101 Key Biscayne, a boutique luxury condo development in the sleepy Village of Key Biscayne, is set to open its doors on June 18.
The five-story complex was designed by architect Gabriel Lopez and had been under construction for the past 14 months. It houses just 11 units, and all but one has been sold. The last will be marketed after the grand opening next month, with a price of $2.15 million.
Sale prices so far have ranged from $1.7 million to $2.2 million. Buyers have been predominantly from South America and will mostly use the residences as second homes, developer Eric Soulavy said.
The units have 10-foot ceilings and average 1,900 square feet. The building itself is packed with amenities for its size, including a ground-floor concierge, a rooftop pool and exercise studio, plus charging stations for electric cars and a barbecue area. The rooftop and lobby amenities were composed by Shay Interior Design
Its exterior is sleek and modern. The main entrance is a slender bridge that crosses a pond at the foot of the building, which Soulavy said makes the structure seem like it’s floating.
Soulavy, a Venezuelan who has a background in luxury car sales, moved to Key Biscayne three years ago. He developed 101 Key Biscayne with his partner Oscar Segall, who was a residential developer for 15 years in Brazil.
The project’s site, at 101 Sunrise Drive, is the former home of a 20-unit apartment complex that was demolished in 2013 by Soulavy and his team.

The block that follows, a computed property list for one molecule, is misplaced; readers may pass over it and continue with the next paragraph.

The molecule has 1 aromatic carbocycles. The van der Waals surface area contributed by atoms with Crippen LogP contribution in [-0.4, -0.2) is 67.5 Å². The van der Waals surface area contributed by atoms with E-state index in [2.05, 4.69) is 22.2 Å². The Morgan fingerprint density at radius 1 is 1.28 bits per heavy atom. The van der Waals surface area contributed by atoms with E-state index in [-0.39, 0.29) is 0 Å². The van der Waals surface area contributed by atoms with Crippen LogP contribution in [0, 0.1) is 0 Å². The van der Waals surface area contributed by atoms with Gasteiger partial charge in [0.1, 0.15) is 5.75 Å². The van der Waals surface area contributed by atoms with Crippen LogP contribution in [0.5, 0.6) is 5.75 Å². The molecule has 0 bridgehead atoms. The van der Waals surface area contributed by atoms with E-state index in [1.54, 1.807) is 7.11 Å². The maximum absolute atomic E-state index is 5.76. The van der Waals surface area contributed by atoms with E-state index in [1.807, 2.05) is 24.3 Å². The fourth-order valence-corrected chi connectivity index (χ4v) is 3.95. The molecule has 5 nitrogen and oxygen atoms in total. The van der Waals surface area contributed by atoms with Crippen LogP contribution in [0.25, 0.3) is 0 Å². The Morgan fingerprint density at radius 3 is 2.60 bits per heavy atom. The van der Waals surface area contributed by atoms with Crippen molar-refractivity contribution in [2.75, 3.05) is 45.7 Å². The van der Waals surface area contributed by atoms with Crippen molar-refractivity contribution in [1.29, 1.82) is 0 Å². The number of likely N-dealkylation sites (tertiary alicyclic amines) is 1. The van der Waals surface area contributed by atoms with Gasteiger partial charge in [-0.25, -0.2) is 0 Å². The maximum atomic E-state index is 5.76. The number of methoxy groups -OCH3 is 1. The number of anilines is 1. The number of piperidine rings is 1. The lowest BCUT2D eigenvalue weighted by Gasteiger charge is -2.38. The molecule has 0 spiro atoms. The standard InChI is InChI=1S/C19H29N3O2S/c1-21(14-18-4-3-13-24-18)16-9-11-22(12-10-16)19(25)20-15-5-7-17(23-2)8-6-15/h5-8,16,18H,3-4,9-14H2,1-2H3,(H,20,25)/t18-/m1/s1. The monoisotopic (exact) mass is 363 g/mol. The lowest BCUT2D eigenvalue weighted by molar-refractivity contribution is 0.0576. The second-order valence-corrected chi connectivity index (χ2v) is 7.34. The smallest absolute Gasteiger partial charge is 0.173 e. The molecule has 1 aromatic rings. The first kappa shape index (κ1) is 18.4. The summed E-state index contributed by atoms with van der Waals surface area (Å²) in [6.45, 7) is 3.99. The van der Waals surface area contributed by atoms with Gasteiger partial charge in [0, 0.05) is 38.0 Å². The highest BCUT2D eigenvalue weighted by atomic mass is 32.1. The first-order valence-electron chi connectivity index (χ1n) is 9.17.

“We said ‘You know what?’ This city needs a new product,” Soulavy told The Real Deal.
The previous complex was built in 1965, and resembled many of the red-brick “Old Florida” structures found on the island.
Mayor Mayra Lindsay of Key Biscayne told TRD that the island is built out, meaning new development sites are a scarcity. Key Biscayne is going through a 30-year re-development period, where sites are being identified as good candidates for new construction. The old building at 101 Key Biscayne’s location was one such site, and other buildings in what Lindsay calls “the Garden District” — the area between Sunrise Drive and Galen Drive — will be looked at for possible reconstruction.
She said developments that replace older structures will need to blend with the village’s density, and Soulavy’s project is a good example of how to meet that requirement.
“This redevelopment really fits in,” Lindsay said. “They made an effort to be respectful of all the qualities of that neighborhood.”